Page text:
Biogas Production from Agricultural products
Energy Research and Development Institute-Nakornping, Chiang Mai University (ERDI-Nakornping) has conducted research and succeeded in using fresh corn stover and cassava tuber to produce biogas. The biogas yields are up to 50 m3 per ton of corn stover strain 271 and strain CP respectively and up to 300 m3 per ton of Cassava tuber strain Rayong 5. Researchers emphasize that these plants can be developed as renewable energy and can help improving problems of varying price, lack of energy, and, more important, reducing the problem of burning cornfields for land preparation which causes air pollution and global warming.
Associate Professor Prasert Rerkkriangkrai, the director of Energy Research and Development Institute-Nakornping, Chiang Mai University (ERDI-Nakornping) informed that in the past 4 - 5 years government has supported farmers in planting industrial crop widely, together with appropriate atmosphere and topography of the country. However sometimes there was too much supply to the market making price to fluctuate. Therefore, government had to spend some budget to support and guarantee its price. According to this problem, ERDI collaborated with Energy Policy and Planning Office, Ministry of Energy (EPPO) has conducted a research under the title of “Biogas Production from Agricultural Products” focusing on fresh corn stover and cassava tuber which are effective plants for biogas production and grown extensively in the country. By using the technology of anaerobic digestion, creating environment for bacteria in nature to digest organic substances in wastewater in the absence of oxygen, and producing biogas which contains methane approximately 60-70% and can be used as renewable energy in several forms, for examples, heat energy and electrical power. Thus, using agricultural products to produce biogas is another option to decrease the lack of energy and resources, and the fluctuating price of the industrial crop in the market at the same time.
Chayanon Sawatdeenarunat, one of the researchers responsible for this research said that the study of biogas production from agricultural product has been started since October 2009. By finding the efficiency in producing biogas of cassava tuber and corn stover, the result indicated that a ton of Cassava tuber strain Rayong 5 produced maximum biogas about 300 m3 that can be used to replace approximately either 420 units of electricity or 165 liters of heavy oil or 138 kilograms of LPG. For the same principle as cassava tuber, a ton of fresh corn stover strain 271 and corn stover strain CP, biogas can be produced about 50 m3, which can be used to replace approximately either 70 units of electricity or 28 liters of heavy oil or 23 kilograms of LPG. Considering 1 rai (0.4 acres) of cassava field instead, one can obtain 3.6 tons of cassava tuber that can produce about 1,080 m3 of biogas. Also, the same area of corn field provides 2 tons of fresh corn stover, which can produce 100 m3 of biogas.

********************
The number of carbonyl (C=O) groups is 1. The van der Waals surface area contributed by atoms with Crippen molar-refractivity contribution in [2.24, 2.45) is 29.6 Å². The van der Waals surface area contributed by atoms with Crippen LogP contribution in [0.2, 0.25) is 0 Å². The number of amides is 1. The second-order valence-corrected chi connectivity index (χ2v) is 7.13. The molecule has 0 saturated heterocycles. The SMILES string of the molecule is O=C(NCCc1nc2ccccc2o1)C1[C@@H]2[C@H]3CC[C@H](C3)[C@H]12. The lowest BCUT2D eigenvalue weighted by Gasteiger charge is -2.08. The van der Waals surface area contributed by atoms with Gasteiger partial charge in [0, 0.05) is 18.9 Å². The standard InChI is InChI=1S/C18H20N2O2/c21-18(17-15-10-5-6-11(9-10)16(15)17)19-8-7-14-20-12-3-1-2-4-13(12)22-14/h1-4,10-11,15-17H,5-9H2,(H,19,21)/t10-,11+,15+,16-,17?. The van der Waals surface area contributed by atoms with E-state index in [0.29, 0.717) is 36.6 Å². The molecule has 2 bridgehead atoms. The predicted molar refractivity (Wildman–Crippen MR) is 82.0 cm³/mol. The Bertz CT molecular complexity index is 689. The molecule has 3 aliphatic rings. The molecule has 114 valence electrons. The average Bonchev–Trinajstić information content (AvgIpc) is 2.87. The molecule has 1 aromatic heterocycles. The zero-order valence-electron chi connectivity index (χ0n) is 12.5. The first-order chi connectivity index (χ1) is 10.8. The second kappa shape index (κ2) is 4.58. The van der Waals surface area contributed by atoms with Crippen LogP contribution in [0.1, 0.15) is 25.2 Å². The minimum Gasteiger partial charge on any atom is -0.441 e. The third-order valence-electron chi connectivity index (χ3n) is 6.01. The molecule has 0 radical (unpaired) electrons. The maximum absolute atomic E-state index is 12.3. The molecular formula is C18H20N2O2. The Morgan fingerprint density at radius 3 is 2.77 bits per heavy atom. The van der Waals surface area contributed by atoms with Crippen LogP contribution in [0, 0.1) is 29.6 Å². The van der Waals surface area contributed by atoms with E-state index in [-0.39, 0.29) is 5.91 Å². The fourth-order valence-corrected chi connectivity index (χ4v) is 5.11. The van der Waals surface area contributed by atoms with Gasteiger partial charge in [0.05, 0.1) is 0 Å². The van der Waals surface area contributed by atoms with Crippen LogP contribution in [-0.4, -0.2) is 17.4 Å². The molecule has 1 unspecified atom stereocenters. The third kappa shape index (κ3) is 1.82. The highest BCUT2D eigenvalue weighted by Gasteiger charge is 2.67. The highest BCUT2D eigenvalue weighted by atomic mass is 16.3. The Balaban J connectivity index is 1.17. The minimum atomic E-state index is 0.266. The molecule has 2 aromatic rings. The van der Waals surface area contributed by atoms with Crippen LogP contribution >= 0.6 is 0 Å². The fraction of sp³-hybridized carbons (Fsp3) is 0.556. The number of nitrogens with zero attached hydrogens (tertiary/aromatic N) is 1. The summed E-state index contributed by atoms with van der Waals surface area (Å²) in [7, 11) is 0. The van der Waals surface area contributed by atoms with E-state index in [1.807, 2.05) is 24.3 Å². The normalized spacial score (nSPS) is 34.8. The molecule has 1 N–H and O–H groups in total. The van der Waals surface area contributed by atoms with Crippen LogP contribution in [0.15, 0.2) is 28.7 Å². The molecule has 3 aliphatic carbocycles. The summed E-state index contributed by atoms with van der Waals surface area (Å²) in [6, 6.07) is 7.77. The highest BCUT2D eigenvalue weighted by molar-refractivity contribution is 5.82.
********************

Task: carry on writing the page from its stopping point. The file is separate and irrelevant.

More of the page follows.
The process of biogas production from fresh corn stover and cassava tuber begins with grinding fresh substrate by a hammer mill for resizing and then these substrates will be fermented in the close containers for making the silage. Next, the silage will be loaded to the 2 stages-Continuously Stirred Tank Reactor, 2 stages-CSTR. The first unit of this system called “Acid Tank”, the complex and large compounds in the prepared silage will be broken down into small soluble organic substances and then transform into organic acids which are the most important initial substrate in biogas production. After that the mixed liquor from acid tank will be piped to the second unit called “Methane Tank”. In this unit the organic acids can be converted into biogas by anaerobic microorganism. With this digestion principle, methane can be accounted for approximately 50% and 35% for carbon dioxide.
Now this project is still in need of experiments in a laboratory and the next step is pilot scale experiment and expected to be finished within the middle of 2011. The certain information of this research will be published to public for encouraging them to invest in converting agricultural products into suitable renewable energy that will help to reduce the loss of resources, the effect on the environment, and also the burning of cultivated area. Moreover, the digestate from the reactors also can be used as an organic fertilizer to improve soil quality. Last but not least, it supports employment effecting better economy in the area. In conclusion, this research could help the farmer to increase the value of their products as well as create the alternative market for agricultural products at the same time.
Further information : www.erdi.or.th ; Tel.0-5394-2007 # 156 Fax. 0-5390-3763